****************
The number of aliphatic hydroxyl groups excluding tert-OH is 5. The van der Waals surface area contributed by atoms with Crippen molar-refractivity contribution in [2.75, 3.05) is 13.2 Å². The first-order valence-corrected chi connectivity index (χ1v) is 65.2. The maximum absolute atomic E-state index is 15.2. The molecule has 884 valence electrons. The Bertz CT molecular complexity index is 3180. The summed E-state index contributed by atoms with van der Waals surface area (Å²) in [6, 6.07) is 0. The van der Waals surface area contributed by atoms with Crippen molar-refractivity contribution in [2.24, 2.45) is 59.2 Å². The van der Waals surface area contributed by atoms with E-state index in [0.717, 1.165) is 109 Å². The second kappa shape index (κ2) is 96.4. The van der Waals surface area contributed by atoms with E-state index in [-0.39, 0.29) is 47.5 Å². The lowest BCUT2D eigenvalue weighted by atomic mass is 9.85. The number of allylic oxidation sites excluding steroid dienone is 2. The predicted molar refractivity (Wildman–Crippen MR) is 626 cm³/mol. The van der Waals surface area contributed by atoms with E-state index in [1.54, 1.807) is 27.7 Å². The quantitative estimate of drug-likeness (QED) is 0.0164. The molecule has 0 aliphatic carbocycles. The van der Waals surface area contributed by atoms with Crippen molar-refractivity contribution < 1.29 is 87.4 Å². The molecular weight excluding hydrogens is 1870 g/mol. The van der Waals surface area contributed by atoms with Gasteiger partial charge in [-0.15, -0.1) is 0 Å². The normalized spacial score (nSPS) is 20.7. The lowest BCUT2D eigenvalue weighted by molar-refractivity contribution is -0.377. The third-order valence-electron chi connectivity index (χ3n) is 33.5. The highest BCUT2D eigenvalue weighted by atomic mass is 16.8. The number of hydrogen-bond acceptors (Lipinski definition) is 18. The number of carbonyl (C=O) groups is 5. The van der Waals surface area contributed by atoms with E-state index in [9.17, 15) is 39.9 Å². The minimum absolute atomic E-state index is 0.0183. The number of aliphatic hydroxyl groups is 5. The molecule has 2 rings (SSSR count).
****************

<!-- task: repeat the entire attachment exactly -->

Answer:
The number of aliphatic hydroxyl groups excluding tert-OH is 5. The van der Waals surface area contributed by atoms with Crippen molar-refractivity contribution in [2.75, 3.05) is 13.2 Å². The first-order valence-corrected chi connectivity index (χ1v) is 65.2. The maximum absolute atomic E-state index is 15.2. The molecule has 884 valence electrons. The Bertz CT molecular complexity index is 3180. The summed E-state index contributed by atoms with van der Waals surface area (Å²) in [6, 6.07) is 0. The van der Waals surface area contributed by atoms with Crippen molar-refractivity contribution in [2.24, 2.45) is 59.2 Å². The van der Waals surface area contributed by atoms with E-state index in [0.717, 1.165) is 109 Å². The second kappa shape index (κ2) is 96.4. The van der Waals surface area contributed by atoms with E-state index in [-0.39, 0.29) is 47.5 Å². The lowest BCUT2D eigenvalue weighted by atomic mass is 9.85. The number of allylic oxidation sites excluding steroid dienone is 2. The predicted molar refractivity (Wildman–Crippen MR) is 626 cm³/mol. The van der Waals surface area contributed by atoms with E-state index in [1.54, 1.807) is 27.7 Å². The quantitative estimate of drug-likeness (QED) is 0.0164. The molecule has 0 aliphatic carbocycles. The van der Waals surface area contributed by atoms with Crippen molar-refractivity contribution < 1.29 is 87.4 Å². The molecular weight excluding hydrogens is 1870 g/mol. The van der Waals surface area contributed by atoms with Gasteiger partial charge in [-0.15, -0.1) is 0 Å². The normalized spacial score (nSPS) is 20.7. The lowest BCUT2D eigenvalue weighted by molar-refractivity contribution is -0.377. The third-order valence-electron chi connectivity index (χ3n) is 33.5. The highest BCUT2D eigenvalue weighted by atomic mass is 16.8. The number of hydrogen-bond acceptors (Lipinski definition) is 18. The number of carbonyl (C=O) groups is 5. The van der Waals surface area contributed by atoms with E-state index in [9.17, 15) is 39.9 Å². The minimum absolute atomic E-state index is 0.0183. The number of aliphatic hydroxyl groups is 5. The molecule has 2 rings (SSSR count).